2. I think it was insightful that the little boy said he felt 'everyone has a little bit of judging inside of them.' It shows me that they're not just creating a culture where students are just learning the right things to say 'be nice, don't judge, accept everyone' but also coming to grips with the realities that 'Hey maybe I judge sometimes…is that OK? Is there a time when it's necessary? What exactly do we mean by 'judge'? "

  3. The children are so engaged and really look like they are learning these concepts.  It seems like a wonderful school.

  4. I am highly impressed with the philosophy behind School 21's approach to integrate their well-being curriculum with oracy by using talking points that stir up controversial conversations in the classroom. I believe it allows the students opportunities to process their thoughts out loud & to articulate what they are learning/thinking at a much deeper level, rather than merely listening to the teacher tell the students how people should think & behave in society or even to have the students research this topic online. Instead, this allows them to hear their peers' multiple perspectives about a topic & it gives them a chance to verbalize their own opinions on issues that people usually don't think to ask kids about. (Practicing listening & speaking skills aids in developing their oracy, reading & writing as well!) This is not only a wonderful approach to engage these students using oracy, but it also empowers them to make critical decisions about how they feel & what they think about social/moral issues that are real to them in their lives! Choices (positive or negative) that children (as well as adults) make start with their thoughts, then proceed to come out in the words that they use & eventually lead to their actions. What a clever & effective tool…integrating well-being with oracy as a key element in the curriculum for all classrooms from primary up to the secondary grades as well! Great job, School 21!! 👍😊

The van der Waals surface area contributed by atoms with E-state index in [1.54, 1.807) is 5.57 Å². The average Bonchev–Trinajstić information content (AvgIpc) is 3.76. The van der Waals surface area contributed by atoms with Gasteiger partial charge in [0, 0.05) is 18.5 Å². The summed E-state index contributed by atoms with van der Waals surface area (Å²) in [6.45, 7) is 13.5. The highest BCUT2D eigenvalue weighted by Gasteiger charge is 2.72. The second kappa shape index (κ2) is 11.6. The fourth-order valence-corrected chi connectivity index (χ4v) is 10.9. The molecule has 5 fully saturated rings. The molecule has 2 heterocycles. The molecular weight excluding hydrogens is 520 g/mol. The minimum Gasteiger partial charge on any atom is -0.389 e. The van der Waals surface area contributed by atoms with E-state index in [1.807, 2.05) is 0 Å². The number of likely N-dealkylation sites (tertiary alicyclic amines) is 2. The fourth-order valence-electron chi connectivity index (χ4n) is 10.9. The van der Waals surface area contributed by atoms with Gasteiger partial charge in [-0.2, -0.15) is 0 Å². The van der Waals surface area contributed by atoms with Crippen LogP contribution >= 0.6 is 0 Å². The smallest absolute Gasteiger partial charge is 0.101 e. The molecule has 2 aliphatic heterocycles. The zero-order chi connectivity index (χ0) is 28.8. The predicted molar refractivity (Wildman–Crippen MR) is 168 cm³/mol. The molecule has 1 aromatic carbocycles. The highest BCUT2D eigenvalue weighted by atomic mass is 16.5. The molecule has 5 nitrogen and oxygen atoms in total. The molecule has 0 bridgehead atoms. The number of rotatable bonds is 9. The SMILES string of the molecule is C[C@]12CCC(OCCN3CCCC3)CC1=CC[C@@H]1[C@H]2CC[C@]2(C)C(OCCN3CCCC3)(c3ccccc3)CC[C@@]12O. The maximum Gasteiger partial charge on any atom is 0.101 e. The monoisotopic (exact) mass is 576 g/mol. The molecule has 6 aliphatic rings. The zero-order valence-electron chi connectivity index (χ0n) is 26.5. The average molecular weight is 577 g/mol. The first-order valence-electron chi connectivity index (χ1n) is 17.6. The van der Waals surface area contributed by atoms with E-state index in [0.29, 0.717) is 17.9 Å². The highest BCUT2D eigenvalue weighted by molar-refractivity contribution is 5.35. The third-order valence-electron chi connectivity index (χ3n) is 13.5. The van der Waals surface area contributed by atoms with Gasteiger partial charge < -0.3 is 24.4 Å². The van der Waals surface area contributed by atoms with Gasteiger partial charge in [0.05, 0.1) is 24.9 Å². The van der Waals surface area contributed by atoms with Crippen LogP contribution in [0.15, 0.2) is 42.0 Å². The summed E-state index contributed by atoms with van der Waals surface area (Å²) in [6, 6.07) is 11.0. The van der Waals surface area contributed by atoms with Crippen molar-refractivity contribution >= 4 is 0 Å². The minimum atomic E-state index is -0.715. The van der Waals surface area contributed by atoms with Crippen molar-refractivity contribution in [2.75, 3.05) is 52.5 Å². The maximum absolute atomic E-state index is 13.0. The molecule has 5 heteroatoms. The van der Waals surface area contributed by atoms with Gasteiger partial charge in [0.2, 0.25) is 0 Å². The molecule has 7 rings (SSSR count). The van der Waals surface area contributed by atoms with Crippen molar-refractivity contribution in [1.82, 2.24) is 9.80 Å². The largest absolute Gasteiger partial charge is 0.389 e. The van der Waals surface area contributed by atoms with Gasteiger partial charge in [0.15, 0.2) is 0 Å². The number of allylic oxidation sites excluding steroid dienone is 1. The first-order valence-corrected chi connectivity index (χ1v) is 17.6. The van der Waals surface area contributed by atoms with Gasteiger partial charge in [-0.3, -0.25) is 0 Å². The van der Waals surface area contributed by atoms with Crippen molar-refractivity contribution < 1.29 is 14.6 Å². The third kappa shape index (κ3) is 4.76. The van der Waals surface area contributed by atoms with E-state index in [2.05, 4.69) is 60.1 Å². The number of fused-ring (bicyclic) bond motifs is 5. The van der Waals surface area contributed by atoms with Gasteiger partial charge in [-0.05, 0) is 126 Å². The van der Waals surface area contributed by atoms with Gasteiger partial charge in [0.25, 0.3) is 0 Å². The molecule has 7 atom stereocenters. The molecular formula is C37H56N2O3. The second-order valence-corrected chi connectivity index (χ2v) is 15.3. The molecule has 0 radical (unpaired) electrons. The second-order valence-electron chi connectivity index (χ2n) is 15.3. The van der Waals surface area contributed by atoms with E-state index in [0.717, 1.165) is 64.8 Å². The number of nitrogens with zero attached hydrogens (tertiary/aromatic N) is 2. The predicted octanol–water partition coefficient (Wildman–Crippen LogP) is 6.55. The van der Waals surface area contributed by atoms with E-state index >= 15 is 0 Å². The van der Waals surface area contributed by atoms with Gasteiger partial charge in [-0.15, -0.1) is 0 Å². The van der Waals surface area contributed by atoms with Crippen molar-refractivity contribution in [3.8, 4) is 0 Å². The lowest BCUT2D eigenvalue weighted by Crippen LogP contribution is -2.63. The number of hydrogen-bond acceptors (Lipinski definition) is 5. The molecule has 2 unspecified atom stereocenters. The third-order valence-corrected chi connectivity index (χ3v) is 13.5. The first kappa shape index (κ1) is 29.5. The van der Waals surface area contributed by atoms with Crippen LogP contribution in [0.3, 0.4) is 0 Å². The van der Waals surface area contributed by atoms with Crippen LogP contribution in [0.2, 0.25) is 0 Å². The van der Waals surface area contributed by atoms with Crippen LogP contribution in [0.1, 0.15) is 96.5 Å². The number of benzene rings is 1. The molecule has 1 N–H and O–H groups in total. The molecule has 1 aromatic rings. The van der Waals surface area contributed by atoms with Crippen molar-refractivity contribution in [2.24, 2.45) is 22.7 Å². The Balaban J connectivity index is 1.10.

If I were an administrator in my school district in the US, I would seriously campaign for this approach to be in all classrooms as well! I would think that the most effective way to truly empower both teachers & students to embrace this philosophy would be to implement this framework district-wide or at least school-wide. But, who knows?!! Technology started out as a choice & now most teachers & students love & embrace it as a necessity in their classrooms! 💜

  5. This school's leadership has come up with some novel, yet wonderful ways to teach certain ideas and principles. I hope their ideas catch on. Continued success to them